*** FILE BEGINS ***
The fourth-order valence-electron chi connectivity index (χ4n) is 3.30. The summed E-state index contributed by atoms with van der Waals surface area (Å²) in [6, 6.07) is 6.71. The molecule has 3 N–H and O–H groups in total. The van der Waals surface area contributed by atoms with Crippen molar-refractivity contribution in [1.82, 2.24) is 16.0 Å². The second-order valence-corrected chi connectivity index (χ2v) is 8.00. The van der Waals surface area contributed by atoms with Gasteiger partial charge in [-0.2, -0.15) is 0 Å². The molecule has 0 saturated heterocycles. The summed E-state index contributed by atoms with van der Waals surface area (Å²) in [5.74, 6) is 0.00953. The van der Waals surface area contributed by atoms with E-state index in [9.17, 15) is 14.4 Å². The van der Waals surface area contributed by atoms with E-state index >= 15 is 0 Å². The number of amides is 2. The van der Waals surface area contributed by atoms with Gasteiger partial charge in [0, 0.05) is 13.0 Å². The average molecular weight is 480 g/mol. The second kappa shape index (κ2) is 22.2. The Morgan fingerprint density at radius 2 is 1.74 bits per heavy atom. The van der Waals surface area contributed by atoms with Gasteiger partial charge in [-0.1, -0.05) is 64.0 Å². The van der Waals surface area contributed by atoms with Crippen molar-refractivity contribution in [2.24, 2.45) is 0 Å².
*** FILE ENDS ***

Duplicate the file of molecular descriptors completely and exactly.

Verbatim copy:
The fourth-order valence-electron chi connectivity index (χ4n) is 3.30. The summed E-state index contributed by atoms with van der Waals surface area (Å²) in [6, 6.07) is 6.71. The molecule has 3 N–H and O–H groups in total. The van der Waals surface area contributed by atoms with Crippen molar-refractivity contribution in [1.82, 2.24) is 16.0 Å². The second-order valence-corrected chi connectivity index (χ2v) is 8.00. The van der Waals surface area contributed by atoms with Gasteiger partial charge in [-0.2, -0.15) is 0 Å². The molecule has 0 saturated heterocycles. The summed E-state index contributed by atoms with van der Waals surface area (Å²) in [5.74, 6) is 0.00953. The van der Waals surface area contributed by atoms with E-state index in [9.17, 15) is 14.4 Å². The van der Waals surface area contributed by atoms with E-state index >= 15 is 0 Å². The number of amides is 2. The van der Waals surface area contributed by atoms with Gasteiger partial charge in [0, 0.05) is 13.0 Å². The average molecular weight is 480 g/mol. The second kappa shape index (κ2) is 22.2. The Morgan fingerprint density at radius 2 is 1.74 bits per heavy atom. The van der Waals surface area contributed by atoms with Gasteiger partial charge in [-0.1, -0.05) is 64.0 Å². The van der Waals surface area contributed by atoms with Crippen molar-refractivity contribution in [2.24, 2.45) is 0 Å².